Businesses cannot survive without the ability to process credit card payments. Although the process of completing a credit card payment takes only a few seconds, the process is overwhelmingly complex, as there are a multiple number of parties and processes that may be involved.
If you are a merchant, you may not need an in-depth understanding of the process, but a knowledge of the principles and the parties involved may help to clarify how, and where the fees that you are charged originate. On the surface, the process that takes a few seconds, may appear to be simple, but it depends almost entirely on the credit card processing machines to initiate the process. Knowing more about the types of available of credit card processing machines, may help you to make an appropriate choice that will apply to the type of business, and the manner in which it is operated.
Although they may be slowly headed toward obsolescence, dial up terminals are still in use in payment processing. The machines are an inexpensive option, as they are simple to operate. Communication and data transmission is done via telephone lines that connect the machine to the credit card processor. Despite the simplicity that is offered, these machines also present disadvantages that are difficult to overcome in today's fast moving world of instant communication. The major disadvantage is the length of time that is needed to complete the payment process. Dial up terminals can take up to 10 times longer than other types, and they are slowly being replaced by other types.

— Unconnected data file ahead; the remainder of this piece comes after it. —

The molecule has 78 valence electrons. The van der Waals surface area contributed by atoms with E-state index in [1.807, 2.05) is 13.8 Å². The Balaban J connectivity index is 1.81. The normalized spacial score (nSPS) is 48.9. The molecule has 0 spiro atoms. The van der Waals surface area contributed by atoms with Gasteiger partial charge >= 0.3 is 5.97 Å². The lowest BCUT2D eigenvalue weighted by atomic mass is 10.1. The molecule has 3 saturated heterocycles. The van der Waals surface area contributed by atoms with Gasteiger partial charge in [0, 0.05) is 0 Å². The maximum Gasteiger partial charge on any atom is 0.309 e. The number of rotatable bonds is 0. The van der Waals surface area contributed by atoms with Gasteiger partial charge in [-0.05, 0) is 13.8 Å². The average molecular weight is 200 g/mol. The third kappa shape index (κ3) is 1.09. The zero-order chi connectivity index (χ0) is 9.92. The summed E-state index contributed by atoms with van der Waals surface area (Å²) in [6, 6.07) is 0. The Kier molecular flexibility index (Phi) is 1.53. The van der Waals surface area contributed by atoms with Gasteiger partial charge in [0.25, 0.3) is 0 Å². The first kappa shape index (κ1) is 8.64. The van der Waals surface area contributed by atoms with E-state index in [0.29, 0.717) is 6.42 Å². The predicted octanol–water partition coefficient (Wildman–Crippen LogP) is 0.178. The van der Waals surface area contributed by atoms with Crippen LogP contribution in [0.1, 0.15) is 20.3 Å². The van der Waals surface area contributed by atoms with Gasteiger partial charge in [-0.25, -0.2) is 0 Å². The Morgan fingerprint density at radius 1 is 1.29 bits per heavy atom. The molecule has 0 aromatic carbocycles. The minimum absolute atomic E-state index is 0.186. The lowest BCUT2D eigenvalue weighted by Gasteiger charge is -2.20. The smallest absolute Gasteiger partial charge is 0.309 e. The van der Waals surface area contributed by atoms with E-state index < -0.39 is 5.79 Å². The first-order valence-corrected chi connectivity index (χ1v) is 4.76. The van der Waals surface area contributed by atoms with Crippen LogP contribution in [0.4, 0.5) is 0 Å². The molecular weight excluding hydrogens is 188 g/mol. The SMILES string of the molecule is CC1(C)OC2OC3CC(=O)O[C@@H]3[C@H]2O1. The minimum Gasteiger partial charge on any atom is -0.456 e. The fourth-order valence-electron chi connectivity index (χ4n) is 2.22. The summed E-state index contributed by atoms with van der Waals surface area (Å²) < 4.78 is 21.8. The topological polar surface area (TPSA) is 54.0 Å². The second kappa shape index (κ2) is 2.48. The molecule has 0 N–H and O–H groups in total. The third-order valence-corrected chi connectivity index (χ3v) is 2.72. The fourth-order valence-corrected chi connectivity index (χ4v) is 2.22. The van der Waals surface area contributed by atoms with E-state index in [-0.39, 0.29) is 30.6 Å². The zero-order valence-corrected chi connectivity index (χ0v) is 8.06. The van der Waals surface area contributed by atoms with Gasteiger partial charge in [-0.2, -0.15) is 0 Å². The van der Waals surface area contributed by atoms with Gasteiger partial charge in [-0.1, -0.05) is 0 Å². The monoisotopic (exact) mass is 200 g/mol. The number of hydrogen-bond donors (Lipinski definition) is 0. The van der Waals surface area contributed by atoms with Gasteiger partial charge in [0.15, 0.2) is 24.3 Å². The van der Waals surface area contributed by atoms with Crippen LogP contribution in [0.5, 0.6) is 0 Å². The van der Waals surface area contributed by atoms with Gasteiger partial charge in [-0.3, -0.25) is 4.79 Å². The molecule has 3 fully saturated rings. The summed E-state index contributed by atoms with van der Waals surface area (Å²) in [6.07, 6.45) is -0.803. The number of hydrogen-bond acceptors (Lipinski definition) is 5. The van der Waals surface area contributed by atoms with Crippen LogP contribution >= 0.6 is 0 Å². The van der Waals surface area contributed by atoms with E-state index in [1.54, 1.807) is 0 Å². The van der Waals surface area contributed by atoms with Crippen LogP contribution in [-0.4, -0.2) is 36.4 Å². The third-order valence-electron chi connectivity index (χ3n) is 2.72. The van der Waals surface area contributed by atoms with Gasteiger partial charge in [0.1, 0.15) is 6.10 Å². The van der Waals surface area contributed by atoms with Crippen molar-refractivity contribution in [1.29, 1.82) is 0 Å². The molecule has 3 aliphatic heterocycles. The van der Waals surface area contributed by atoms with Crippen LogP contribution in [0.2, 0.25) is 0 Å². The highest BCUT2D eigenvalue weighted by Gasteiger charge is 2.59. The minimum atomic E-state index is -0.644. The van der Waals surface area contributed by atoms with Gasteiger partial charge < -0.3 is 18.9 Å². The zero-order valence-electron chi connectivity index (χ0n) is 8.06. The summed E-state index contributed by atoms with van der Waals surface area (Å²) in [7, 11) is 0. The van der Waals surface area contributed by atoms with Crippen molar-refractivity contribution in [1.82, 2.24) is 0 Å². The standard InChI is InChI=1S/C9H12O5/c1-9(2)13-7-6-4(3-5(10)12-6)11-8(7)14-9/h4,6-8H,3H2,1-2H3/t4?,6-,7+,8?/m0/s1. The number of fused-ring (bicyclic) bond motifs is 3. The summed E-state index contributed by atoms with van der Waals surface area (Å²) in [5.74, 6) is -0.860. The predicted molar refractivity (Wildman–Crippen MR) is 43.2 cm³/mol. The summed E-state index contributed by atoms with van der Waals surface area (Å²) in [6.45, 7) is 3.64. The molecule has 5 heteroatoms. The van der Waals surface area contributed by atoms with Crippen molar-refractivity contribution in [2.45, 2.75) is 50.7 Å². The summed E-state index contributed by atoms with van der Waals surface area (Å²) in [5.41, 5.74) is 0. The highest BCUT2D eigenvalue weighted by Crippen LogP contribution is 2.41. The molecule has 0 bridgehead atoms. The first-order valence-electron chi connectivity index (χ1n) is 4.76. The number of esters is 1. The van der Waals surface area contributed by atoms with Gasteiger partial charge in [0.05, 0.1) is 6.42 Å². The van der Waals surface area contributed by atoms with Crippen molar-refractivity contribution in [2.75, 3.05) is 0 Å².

One type of payment mode that will displace the earlier models, is the use of wireless credit card processing machines. These machines use the 802.11 wireless communication protocols, which are the same technology used by cell phone service providers. Although they may be more costly at this point, wireless standards continue to progress, with the advantage of providing much faster processing speeds that are now necessary. The biggest benefit is that these machines can be used anywhere, and at anytime, without being tethered to anything else.
Some terminals connect to credit card payment processors with high speed Internet connection. They are an upgrade from the dial-up models, and with the use of Internet Protocol, they can be considerably faster than the dial-up models. As bandwidth costs continue to decline, the IP terminal may become more commonplace as more bandwidth offers the ability to support multiple credit card processing machines.
A virtual terminal can also be a suitable alternative. A virtual terminal is not really a terminal, but actually software that runs on your computer. The software processes the credit card payments, while the computer is attached to the card reader. Depending on the type of your business, this type of machine may present more disadvantages that make them unsuitable for your purpose. However, they can present several advantages, such as better control for the handling of recurring billing, and easy access to customer records, as well as compliance to PCI DSS. For a smaller business, it is easier to integrate payment methods with customer contact information, so that customers can be alerted with email messaging.